Comparison of the teratogenic potential of inhaled ethylene glycol monomethyl ether in rats, mice, and rabbits.
ABSTRACT Studies to assess the effects of inhaled ethylene glycol monomethyl ether (EGME) on embryonal and fetal development were conducted on groups of Fischer 344 rats, CF-1 mice, and New Zealand White rabbits. Rabbits and rats were exposed to vapor concentrations of 0, 3, 10, or 50 ppm for 6 hr/day on Days 6 through 18, or Days 6 through 15 of gestation, respectively; mice were exposed to 0, 10, or 50 ppm on Days 6 through 15 of gestation. Exposure of pregnant rabbits to 50 ppm produced significant increases in the incidence of malformations, minor variations, and resorptions, as well as a decrease in fetal body weight. Rats and mice exposed to 50 ppm showed no evidence of a teratogenic effect, although indications of slight fetotoxicity were observed in both species. Transient decreases in maternal body weight gain among rats, mice, and rabbits exposed to 50 ppm were the only consistent signs of maternal effects. No significant treatment-related effects on fetal development were observed in any of the species tested at 10 ppm of EGME or below.
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ABSTRACT: 2-Phenoxyethanol was applied to the clipped skin of pregnant rabbits on Days 6 through 18 of gestation in order to assess the fetotoxic and teratogenic potential by the dermal route. Rabbits were treated with 0, 300, 600, or 1000 mg/kg/day of 2-phenoxyethanol, and fetuses were examined for external, visceral, and skeletal alterations. Dermal application of 1000 mg/kg/day produced maternal toxicity as evidenced by intravascular hemolysis of red blood cells and death in some animals. Maternal toxicity was observed in rabbits treated with 600 mg 2-phenoxyethanol/kg/day but at a lower incidence than that observed at 1000 mg/kg/day. Nine rabbits in the 1000 mg/kg/day dose group and five rabbits at 600 mg/kg/day died or were sacrificed in extremis. Rabbits in the two highest dose groups which survived until Day 28 of gestation showed no evidence of treatment-related effects. No signs of maternal toxicity were seen at 300 mg/kg/day. Examination of rabbit fetuses indicated that, at the dosages tested, 2-phenoxyethanol was not embryotoxic, fetotoxic, or teratogenic.Fundamental and Applied Toxicology 02/1987; 8(2):272-279.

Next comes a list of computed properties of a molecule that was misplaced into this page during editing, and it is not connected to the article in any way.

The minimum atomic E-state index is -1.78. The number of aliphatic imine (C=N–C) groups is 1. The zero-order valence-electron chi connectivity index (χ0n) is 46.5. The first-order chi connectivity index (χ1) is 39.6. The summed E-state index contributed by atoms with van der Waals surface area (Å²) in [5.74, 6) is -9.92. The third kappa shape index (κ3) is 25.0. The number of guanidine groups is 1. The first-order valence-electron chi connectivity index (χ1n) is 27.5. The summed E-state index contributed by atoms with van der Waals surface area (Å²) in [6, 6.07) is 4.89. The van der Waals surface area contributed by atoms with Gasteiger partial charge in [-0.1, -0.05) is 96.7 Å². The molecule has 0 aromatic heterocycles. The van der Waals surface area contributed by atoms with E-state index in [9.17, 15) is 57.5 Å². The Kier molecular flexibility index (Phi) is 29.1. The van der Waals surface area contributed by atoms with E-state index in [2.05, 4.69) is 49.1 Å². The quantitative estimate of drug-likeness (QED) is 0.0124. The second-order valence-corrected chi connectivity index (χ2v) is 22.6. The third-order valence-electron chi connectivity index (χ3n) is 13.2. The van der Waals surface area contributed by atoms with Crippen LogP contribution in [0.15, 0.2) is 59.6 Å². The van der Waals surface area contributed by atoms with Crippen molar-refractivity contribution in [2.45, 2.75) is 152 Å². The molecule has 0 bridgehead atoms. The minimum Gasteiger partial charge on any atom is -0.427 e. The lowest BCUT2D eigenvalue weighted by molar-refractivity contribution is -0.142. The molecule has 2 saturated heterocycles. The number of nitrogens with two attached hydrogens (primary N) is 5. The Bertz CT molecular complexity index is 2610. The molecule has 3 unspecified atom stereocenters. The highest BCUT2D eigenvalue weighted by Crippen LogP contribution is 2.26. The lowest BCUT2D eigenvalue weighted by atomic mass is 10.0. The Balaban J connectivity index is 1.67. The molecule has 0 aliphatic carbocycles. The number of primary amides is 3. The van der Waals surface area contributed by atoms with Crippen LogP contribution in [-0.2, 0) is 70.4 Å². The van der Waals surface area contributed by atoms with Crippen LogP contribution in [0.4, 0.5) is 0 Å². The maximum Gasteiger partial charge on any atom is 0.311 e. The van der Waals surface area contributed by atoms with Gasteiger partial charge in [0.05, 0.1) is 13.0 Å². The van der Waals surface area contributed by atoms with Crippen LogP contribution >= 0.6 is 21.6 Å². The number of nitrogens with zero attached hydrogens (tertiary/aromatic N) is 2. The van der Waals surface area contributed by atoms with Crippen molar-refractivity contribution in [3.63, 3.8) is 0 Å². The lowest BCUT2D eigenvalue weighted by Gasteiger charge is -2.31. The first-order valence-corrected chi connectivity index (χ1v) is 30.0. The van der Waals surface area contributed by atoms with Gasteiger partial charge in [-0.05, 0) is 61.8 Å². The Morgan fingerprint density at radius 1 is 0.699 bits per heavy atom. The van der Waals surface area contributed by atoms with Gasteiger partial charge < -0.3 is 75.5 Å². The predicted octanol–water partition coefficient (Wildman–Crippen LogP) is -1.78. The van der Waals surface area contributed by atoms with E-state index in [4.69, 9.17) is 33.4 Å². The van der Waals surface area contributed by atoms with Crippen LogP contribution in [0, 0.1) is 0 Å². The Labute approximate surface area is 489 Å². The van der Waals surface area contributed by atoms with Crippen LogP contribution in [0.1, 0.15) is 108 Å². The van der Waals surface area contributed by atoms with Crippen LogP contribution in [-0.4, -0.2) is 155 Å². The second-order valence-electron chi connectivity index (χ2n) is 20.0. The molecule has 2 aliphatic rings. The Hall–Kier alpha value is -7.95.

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ABSTRACT: Diethylene glycol monomethyl ether (DEGME) was applied to the skin of pregnant rabbits on Days 6 through 18 of gestation in order to assess the fetotoxic and teratogenic potential by the dermal route. Rabbits were treated with 0, 50, 250, or 750 mg/kg/day of DEGME, and fetuses were examined for external, visceral, and skeletal alterations. Topical application of the highest dose, 750 mg/kg/day, produced slight embryotoxicity, fetotoxicity, and toxicity in the maternal animal. Maternal effects were characterized by decreased weight gain and a concurrent physiologic decrease in red blood cells and packed cell volume values. In addition, a slight increase in embryonic resorptions was observed. The fetal alterations observed, mild forelimb flexure, slight-to-moderate dilation of the renal pelvis, retrocaval ureter, cervical spurs, and delayed ossification of the skull and sternebral bones, are considered to be indicative of fetotoxicity but not teratogenicity. Slight fetotoxicity in the form of delayed ossification of the skull and cervical spurs was seen in the 250 mg/kg/day dose group. No adverse maternal, embryonic, or fetal effects were observed at 50 mg/kg/day.Fundamental and Applied Toxicology 08/1986; 7(1):68-75.
- European Journal of Obstetrics & Gynecology and Reproductive Biology 01/2003; 106(1):92-95. · 1.63 Impact Factor